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One common thing while debugging is to search who owns/references a handle. For x86 processes you can simply search the full address space but in x64 this approach no longer works. While debugging a hang from a memory dump I did find out that the process MainWindowHandle did change to a different window which was not the main window handle. Searching for the values of NativeWindow objects did also lead to no trace on the managed heap so it must be some unmanaged window handle.

First I look at the Process objects which could contain interesting data

0:033> !DumpHeap -type System.Diagnostics.Process -stat
Statistics:
              MT    Count    TotalSize Class Name
000007fef3c7d090        1           24 System.Diagnostics.ProcessModuleCollection
000007fef3c76470        1           24 System.Diagnostics.ProcessThreadCollection
000007fef3c62c70        1           64 System.Func`2[[System.Diagnostics.Process, System],[System.Boolean, mscorlib]]
000007fef3c47718        8         2240 System.Diagnostics.Process
000007fef3c89140       57         3192 System.Diagnostics.ProcessThread
000007fef5b44458        2         3664 System.Object[]
000007fef3c71b90      291        16296 System.Diagnostics.ProcessModule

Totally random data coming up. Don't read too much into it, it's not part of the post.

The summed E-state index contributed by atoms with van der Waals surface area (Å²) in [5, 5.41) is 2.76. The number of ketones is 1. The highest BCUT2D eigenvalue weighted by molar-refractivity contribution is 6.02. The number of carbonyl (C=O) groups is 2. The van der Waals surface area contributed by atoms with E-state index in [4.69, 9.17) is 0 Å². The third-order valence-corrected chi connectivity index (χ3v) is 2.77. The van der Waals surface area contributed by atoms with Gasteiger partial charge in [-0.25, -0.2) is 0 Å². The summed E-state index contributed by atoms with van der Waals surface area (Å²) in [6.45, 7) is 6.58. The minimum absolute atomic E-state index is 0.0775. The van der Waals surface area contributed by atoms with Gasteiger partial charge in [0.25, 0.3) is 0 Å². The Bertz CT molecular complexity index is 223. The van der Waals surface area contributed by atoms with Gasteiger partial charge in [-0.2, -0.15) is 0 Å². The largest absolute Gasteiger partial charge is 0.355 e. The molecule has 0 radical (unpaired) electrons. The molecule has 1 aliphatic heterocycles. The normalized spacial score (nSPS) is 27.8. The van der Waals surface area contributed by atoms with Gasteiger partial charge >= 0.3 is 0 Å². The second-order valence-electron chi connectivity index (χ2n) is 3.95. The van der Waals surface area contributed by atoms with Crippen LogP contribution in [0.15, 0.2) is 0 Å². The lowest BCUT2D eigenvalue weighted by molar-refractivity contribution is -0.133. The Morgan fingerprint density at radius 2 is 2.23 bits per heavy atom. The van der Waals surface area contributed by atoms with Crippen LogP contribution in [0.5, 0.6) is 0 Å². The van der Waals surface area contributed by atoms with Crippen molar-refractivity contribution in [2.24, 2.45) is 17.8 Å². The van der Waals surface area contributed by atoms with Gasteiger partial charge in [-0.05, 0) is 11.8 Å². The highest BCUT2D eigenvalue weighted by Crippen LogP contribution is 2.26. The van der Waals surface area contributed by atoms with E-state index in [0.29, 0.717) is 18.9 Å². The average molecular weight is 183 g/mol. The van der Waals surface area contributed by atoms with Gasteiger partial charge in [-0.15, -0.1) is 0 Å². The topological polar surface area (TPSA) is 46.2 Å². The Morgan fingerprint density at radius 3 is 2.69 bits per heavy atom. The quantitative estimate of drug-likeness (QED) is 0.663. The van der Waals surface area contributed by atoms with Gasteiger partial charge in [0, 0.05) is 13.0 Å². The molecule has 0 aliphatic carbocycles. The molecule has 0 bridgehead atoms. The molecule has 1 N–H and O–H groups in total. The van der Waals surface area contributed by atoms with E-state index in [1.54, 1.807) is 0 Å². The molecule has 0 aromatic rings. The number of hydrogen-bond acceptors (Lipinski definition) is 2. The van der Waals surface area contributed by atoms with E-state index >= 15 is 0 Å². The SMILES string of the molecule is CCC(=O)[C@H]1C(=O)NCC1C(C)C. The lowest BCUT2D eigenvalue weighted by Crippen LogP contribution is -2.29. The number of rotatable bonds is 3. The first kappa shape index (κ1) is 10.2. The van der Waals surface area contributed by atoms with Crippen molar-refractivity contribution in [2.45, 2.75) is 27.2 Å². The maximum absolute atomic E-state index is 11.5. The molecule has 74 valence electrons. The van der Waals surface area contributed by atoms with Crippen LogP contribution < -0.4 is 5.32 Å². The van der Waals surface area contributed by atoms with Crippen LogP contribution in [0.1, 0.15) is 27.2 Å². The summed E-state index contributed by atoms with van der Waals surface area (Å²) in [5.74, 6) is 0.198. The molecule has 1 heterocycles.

000007fef3c871c0      161        20608 System.Diagnostics.ProcessInfo

When I enable .prefer_dml 1 in Windbg I can click on the process instance and get a list of all 8 Process objects where I can look at each one. The -mt command with the Method Table (MT) as argument is the only way to get only Process objects and nothing else. This is exactly what the blue underlined links in Windbg do when you click on them.

   
0:033> !DumpHeap /d -mt 000007fef3c47718
         Address               MT     Size
0000000003b52658 000007fef3c47718      280     
0000000003c29970 000007fef3c47718      280     
0000000003c8b680 000007fef3c47718      280     
0000000003e192e0 000007fef3c47718      280     
0000000003e19d80 000007fef3c47718      280     
0000000003e1c818 000007fef3c47718      280     
0000000003e1ce90 000007fef3c47718      280     
0000000003e520d0 000007fef3c47718      280    

By clicking through the blue links I do not need to enter any command by hand which is quite convenient.

0:033> !DumpObj /d 0000000003b52658
Name:        System.Diagnostics.Process
MethodTable: 000007fef3c47718
EEClass:     000007fef38a2238
Size:        280(0x118) bytes
File:        C:\Windows\Microsoft.Net\assembly\GAC_MSIL\System\v4.0_4.0.0.0__b77a5c561934e089\System.dll
Fields:
              MT    Field   Offset                 Type VT     Attr            Value Name
000007fef5b97de0  4002c1e       f0       System.Boolean  1 instance                1 haveProcessId
000007fef5b992b8  4002c1f       d8         System.Int32  1 instance             5848 processId
000007fef5b97de0  4002c20       f1       System.Boolean  1 instance                0 haveProcessHandle
000007fef3c4f2c8  4002c21       20 ...SafeProcessHandle  0 instance 0000000000000000 m_processHandle
000007fef5b97de0  4002c22       f2       System.Boolean  1 instance                0 isRemoteMachine
000007fef5b96508  4002c23       28        System.String  0 instance 0000000002b347d0 machineName
000007fef3c871c0  4002c24       30 ...stics.ProcessInfo  0 instance 0000000000000000 processInfo
000007fef5b992b8  4002c25       dc         System.Int32  1 instance          2035711 m_processAccess